Friday, April 5, 2013

Grandma J's Local Kitchen or Home Sweet Home

The Slow and Savory Review

It's hard for someone as restless as Brandy to ever truly feel at home.  Having lived in almost every continent on Earth (excluding Atlantis), Brandy has called all sorts of places home; from igloos to bungalows, to wigwams and yurts, Brandy has had the pleasure of settling down for periods of time in all sorts of domiciles, which has taught her that home truly is where the heart is.  "Sometimes I lived in a home," she says, "But at other times I've just had a room in which to sleep.  Granted, sometimes it was a quite comfortable space, but in the end I'd rather have a mess of a home than an immaculate room."  Having settled down for quite some time now in Chicago, Brandy can honestly say she has found one of those homes, and is after all quite comfortably surrounded by the various trinkets and trappings of her travels.  Sometimes that comfort can make it difficult to leave the home, but Brandy's ultimate thirst for adventure (and laziness when it comes to washing her own dishes) always wins out.

It was while out on North Avenue one day that Brandy was driven west by a hoard of hipsters and ended up in  Humbolt Park, just in front of an unassuming store front labeled Grandma J's Local Kitchen.  It was the chintzy curtains in the window that first drew her attention, and upon entering the place, Brandy had to stop and wonder for a moment, for she appeared to have walked into her own home.  Delightfully mismatched chairs and tables were scattered around the small room, decorated with an eclectic mix of chachkies and vintage photographs.  Even some of the ceiling tiles above had been covered in various fabrics, giving the appearance of a patchwork quilt.  Brandy was so overwhelmed by the feeling of being at home that it was a good few minutes before she came to her senses and found a seat (she also had to resist the urge to go looking for her dressing gown and slippers).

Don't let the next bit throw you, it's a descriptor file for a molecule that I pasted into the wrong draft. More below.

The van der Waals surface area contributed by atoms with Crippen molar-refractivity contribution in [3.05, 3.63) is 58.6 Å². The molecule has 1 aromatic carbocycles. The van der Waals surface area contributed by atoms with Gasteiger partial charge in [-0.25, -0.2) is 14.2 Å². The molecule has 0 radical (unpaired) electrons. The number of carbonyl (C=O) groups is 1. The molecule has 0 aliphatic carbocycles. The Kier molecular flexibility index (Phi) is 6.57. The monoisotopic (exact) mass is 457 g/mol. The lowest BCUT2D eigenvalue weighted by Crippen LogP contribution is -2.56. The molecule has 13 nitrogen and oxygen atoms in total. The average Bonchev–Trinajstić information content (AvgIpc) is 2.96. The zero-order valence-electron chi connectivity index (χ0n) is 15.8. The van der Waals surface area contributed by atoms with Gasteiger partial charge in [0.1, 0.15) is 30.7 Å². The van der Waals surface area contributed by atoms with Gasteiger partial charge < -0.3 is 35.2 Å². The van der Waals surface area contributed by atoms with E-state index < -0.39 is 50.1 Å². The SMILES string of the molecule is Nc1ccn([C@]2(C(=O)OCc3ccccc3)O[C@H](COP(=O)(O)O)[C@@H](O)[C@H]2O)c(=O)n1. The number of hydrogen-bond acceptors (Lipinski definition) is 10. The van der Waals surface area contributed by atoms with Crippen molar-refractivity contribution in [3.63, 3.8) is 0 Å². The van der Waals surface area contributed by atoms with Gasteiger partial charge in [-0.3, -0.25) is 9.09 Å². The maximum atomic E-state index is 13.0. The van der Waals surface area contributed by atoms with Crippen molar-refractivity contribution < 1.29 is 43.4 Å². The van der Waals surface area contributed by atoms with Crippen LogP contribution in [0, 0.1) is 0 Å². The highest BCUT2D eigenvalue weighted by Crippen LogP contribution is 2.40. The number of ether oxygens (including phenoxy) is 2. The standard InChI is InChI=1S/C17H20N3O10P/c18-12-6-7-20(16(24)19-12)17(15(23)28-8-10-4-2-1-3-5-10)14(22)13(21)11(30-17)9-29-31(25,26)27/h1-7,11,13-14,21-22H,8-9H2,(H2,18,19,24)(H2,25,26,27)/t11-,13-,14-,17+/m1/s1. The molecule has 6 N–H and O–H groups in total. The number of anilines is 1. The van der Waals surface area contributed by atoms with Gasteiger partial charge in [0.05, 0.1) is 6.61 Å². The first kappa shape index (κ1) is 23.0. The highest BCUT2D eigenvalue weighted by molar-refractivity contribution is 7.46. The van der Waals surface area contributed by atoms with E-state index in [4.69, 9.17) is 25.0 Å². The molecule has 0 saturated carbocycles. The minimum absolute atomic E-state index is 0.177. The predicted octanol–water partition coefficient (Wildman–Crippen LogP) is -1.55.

Along with the menu, Brandy's table was presented with some diced melon and an orange slice in a teacup, as well as some iced water in mason jar.  The Swedish Coffee on the menu grabbed her attention straight away, but the young woman serving her let Brandy know that because of a late start to the morning, the Swedish coffee wasn't quite ready, as it took a sort of elaborate process to brew, so Brandy went with the regular coffee instead.

The menu began with an intriguing list of "snacks," from which Brandy chose two; the Deviled Eggs and the Crispy Kale.  The eggs could not have been more perfect with soft whites, creamy filling, and crispy bacon adding a subtle little twist to such a classic dish.  Brandy also greatly appreciated the small salad served with the eggs, which helped to break up the richness.  The kale was also delightful, with the outer part of the leaves perfectly crunchy and in middle still a little crisp and chewy.  The dish had been topped off with some lemon zest, which added a brilliant brightness to it.  "It's like eating a sunny day in the park," Brandy mused.

For her entree, Brandy chose the Chicken and Waffle Fritters and was presented with a gigantic plate of fried goodness.  Brandy was truly taken aback by the massive portion of chicken she had been given, which also came with a pile of delicious looking fried dough, local honey, real maple syrup, and a few home made potato chips.  "They've done a really smart thing here," Brandy said, grinning to herself while nibbling on one of the fritters.  For those who may not understand, waffle irons are the bane of a small kitchen's existence, as they take up a massive amount of counter space and really only do one thing, but by instead choosing to fry the waffle batter into fritters, the chef had cleverly avoided this problem while still providing an excellent dish that was both original and classic.  The chicken was some of the best Brandy had ever had; incredibly juicy interior, coated in a cornmeal crust that had an amazing crunch and flavor.

Brandy could have happily sat all day at her little table, having the kitchen bring her every dish on the menu from breakfast till dinner (which would have been made easier by the amazingly low prices of around $3 for small plates and $10 for large ones, an incredible value for the quantity and quality of the food), but with the scarcity of space she just couldn't bring herself to deprive others of the experience of eating at Grandma J's.  The feeling of warmth and care she got, however, was well worth the trip, and she carried it with her all the way home, to her own eclectic bohemian living room.

The Short and Sweet Review

Grandma J's Local Kitchen on Urbanspoon

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